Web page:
The pallid economy took its toll on TechEd 2009 attendance. But there were still lessons to be learned or reinforced. My top five:
1: Microsoft burns with Silverlight fever. This is not a good thing. Microsoft, everyone knows you have Flash envy, but remember that many Web surfers hate, hate, HATE flashy multimedia sites that are more about showcasing technology than providing information. Remember, just because you can do something, doesn’t mean you should do it. Show goers blasted the TechEd 2009 web site’s poor usability. Want to scroll down the sessions, put the cursor just there. No, not there. Scootch over–THERE! Try the schedule builder? Fuhgeddaboudit. One of the greatest things about Google (yes, Google, get over it!) is its sparse interface.
The reporters in my row are agog as the Google news outage continues.
Folks wanted to know which alternative search engine to use. The consensus winner was Ask.com, although Altavista and Yahoo got a few votes. Note the lack of clamor for Microsoft Live Search. That is probably not an anomaly.
The next release of Microsoft SharePoint will leave 32-bitness behind. Microsoft dropped the news that SharePoint 2010 will be 64-bit only in its blog and at a TechEd 2009 session. The new SharePoint will also require 64-bit Windows Server 2008 R2 and 64-bit SQL Server 2008 or 64-bit SQL Server 2005. Continued »
The most interesting thing–and there were several interesting things–in today’s TechEd 09 keynote was Bill Veghte’s words of wisdom to current Windows shops.
One moniker that gets bandied about plenty in the channel, especially in times like these when everyone is trying to define their “value,” is the idea that an IT solution provider should be considered a “trusted adviser” or “trusted partner.”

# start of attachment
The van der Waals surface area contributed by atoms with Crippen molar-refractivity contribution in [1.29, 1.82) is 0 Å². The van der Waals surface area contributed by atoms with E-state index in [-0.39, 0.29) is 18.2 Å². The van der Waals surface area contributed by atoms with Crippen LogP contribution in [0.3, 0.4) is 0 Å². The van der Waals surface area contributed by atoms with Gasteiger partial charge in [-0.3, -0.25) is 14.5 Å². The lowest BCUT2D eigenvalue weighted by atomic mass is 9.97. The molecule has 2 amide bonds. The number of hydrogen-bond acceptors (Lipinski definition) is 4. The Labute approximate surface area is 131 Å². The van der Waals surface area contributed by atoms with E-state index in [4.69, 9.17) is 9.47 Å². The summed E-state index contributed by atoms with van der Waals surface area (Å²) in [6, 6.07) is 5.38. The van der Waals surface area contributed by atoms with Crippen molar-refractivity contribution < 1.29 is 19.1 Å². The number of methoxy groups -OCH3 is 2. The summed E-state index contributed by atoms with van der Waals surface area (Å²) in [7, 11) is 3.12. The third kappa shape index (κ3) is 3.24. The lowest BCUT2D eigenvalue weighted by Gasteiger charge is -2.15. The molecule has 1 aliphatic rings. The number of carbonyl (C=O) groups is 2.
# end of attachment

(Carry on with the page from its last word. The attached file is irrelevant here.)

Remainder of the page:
Last month, the New York Times brilliantly reproduced Steve Ballmer’s white boarded vision of the company’s cloud services plan. It depicts the company’s “software plus services” vision with Azure at the center of the universe, making use of SQL Server services, Exchange services etc etc. Continued »
How did this not get more ink? Oracle is waiving maintenance fees on some of its software products for up to two years.
This is a baby step, granted. But it is, in fact, movement. For one thing, the premier support that people pay 22% per year for, is still on. But users with extended support on older products get a reprieve. Continued »
EMC isn’t taking the defection of David Donatelli to Hewlett Packard lying down. In fact it’s suing to put the kibosh on the move and a Masschusetts (homer!) judge has granted a preliminary injunction in the matter. A colleague here at TechTarget (thanks Jo) says EMC is one of the few companies that have successfully enforced notoriously hard-to-enforce noncompete agreements in the past so this could get juicy–perhaps as much so as the Microsoft-Google kerfuffle over Kai-Fu Lee.
TechFlash’s Todd Bishop has the Steve Ballmer memo to the troops outlining the latest round of Microsoft layoffs. The cuts have been widely expected given a: the economy in general and b: Microsoft’s position relative to Google in the supposedly all-important Web advertising and search market. That position remains woefully weak despite billions in investment.
” With this announcement, we are mostly but not all done with the planned 5,000 job eliminations by June 2010.”
Bishop has more info on the layoffs here. And, Mini-Microsoft, as usual, has the definitive word here.
SAP, the ERP leader, recently decided to defer maintenance fee increases until it proves to customers that the fees are worth the money. The first question that comes to mind is if Oracle will follow suit.
My guess: No. At least not publicly.